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concept of the original type, the prototype of the skeletal structure of all vertebrates, advanced by R. Owen (1847). The archetype theory is based on the comparison of traits common to the skeletons of various vertebrates, and it has created an abstract model, an ideal type of skeleton, which has not been completely realized by any animal, either extinct or living. This theory served as an expression of the natural philosophical school of morphology during the 18th and 19th centuries, when a reflection of general ideas was sought for in the structure of human beings and animals. Basic to the archetype is the ideal vertebrate system, consisting of eight parts (the body, the neural and hemal arches, the awned and transverse appendages, and the ribs). The entire skeleton is depicted as some kind of series of such modified vertebrae. In the skull Owen distinguished four vertebrae: the occipital, parietal, frontal, and nasal. C. Darwin reinterpreted the archetype theory; he conceived of it not as an abstract prototype but as an ancestral form which had actually existed at one time.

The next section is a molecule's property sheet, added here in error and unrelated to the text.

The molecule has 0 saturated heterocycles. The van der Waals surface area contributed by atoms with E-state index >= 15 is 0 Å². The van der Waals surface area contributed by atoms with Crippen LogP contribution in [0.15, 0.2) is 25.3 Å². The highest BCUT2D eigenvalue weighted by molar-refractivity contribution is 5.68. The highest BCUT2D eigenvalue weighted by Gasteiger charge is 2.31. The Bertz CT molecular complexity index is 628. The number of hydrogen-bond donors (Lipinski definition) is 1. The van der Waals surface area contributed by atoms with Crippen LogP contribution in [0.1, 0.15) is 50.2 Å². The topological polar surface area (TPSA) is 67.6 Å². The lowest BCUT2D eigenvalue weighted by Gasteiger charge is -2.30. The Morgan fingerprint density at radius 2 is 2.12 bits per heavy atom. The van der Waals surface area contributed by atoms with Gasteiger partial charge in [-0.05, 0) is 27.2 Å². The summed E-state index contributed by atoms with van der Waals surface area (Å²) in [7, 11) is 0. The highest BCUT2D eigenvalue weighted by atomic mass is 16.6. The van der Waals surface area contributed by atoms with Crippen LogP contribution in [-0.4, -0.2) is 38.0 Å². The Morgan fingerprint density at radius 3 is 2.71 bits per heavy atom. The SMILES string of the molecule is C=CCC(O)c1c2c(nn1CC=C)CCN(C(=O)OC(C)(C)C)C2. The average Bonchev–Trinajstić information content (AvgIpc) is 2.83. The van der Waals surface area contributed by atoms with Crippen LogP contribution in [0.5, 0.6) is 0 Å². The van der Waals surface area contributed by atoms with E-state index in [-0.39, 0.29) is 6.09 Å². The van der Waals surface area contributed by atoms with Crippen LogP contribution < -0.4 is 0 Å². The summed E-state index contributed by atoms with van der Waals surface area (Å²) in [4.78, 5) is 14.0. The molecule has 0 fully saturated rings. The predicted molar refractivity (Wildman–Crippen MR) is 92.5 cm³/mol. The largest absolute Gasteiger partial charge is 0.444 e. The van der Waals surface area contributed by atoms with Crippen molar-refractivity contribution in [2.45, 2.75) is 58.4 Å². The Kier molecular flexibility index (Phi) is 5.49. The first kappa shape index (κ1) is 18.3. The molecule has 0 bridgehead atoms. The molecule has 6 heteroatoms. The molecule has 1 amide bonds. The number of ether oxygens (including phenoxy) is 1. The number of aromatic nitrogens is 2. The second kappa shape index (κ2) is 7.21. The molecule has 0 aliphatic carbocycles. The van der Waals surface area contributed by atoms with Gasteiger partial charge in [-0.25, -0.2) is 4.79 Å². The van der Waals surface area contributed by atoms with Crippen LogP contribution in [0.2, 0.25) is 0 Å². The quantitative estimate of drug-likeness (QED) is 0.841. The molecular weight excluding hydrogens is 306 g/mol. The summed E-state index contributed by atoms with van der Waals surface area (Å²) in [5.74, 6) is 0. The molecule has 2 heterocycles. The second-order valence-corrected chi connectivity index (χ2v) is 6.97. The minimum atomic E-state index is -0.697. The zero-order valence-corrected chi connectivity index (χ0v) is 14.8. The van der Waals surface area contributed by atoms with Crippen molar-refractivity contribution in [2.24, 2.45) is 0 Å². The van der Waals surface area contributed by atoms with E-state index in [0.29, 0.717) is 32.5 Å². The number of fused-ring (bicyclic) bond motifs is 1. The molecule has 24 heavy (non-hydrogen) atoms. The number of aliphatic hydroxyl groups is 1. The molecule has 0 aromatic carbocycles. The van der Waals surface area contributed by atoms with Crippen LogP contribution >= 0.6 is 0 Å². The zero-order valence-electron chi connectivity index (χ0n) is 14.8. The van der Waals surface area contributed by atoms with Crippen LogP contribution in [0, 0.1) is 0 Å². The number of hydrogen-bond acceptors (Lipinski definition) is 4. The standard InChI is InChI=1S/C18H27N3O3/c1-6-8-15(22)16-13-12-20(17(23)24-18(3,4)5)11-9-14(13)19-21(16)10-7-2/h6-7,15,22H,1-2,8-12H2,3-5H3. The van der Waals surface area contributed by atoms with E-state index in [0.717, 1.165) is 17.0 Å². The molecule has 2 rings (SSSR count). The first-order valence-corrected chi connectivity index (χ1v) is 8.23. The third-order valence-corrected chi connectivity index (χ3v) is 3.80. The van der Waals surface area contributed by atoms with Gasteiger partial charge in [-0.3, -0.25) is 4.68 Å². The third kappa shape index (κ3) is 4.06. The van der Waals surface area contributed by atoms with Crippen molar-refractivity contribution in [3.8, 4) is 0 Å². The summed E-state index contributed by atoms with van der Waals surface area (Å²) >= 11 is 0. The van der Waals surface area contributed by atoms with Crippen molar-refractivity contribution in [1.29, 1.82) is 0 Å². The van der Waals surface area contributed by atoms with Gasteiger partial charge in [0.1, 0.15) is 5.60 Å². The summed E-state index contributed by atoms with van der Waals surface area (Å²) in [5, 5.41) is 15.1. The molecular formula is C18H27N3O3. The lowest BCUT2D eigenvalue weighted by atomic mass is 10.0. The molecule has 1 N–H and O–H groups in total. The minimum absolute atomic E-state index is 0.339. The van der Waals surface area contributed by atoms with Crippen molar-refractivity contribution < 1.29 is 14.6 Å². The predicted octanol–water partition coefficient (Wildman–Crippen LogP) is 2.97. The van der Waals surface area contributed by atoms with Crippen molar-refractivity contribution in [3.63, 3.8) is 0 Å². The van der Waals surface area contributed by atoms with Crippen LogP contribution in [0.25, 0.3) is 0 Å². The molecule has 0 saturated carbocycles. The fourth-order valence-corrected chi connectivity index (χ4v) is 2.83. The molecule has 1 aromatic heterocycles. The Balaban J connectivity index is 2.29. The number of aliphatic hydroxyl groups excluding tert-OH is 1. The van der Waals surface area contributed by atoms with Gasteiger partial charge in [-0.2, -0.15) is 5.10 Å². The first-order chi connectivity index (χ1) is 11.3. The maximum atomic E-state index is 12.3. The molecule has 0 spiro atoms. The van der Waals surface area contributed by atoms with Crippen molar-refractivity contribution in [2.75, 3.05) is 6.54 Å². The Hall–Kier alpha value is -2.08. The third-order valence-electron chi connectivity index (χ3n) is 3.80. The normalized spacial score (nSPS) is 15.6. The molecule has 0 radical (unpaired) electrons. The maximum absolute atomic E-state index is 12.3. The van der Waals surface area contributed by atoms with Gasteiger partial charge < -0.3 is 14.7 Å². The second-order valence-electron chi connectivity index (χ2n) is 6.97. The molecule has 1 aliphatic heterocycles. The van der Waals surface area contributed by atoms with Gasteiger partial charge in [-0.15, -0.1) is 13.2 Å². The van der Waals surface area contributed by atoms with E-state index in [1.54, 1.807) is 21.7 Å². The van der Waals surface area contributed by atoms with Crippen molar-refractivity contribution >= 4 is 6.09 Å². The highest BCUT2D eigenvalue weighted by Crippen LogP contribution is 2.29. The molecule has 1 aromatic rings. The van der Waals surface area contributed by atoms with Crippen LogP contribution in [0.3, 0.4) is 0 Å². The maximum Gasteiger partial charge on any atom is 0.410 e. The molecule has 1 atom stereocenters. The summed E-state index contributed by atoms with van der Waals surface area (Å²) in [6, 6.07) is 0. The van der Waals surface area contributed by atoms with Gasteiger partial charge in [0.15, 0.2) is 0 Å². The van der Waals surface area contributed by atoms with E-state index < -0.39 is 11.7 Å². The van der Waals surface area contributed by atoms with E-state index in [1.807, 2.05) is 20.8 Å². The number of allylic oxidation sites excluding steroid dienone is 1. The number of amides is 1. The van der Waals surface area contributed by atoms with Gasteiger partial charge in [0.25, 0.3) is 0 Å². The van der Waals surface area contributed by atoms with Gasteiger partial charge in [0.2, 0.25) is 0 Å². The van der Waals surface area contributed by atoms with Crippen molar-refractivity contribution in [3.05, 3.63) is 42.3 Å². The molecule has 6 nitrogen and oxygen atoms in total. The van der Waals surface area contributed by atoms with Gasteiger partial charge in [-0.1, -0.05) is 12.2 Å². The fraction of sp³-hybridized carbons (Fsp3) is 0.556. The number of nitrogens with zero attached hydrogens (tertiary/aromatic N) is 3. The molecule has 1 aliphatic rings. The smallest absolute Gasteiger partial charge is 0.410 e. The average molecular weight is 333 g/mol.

REFERENCESOwen, R. Report on the Archetype and Homologies of the Vertebrate Skeleton: Report of the 16th Meeting . . . of the British Association for the Advancement of Science. . ., 1846. London, 1847.
B. S. MATVEEV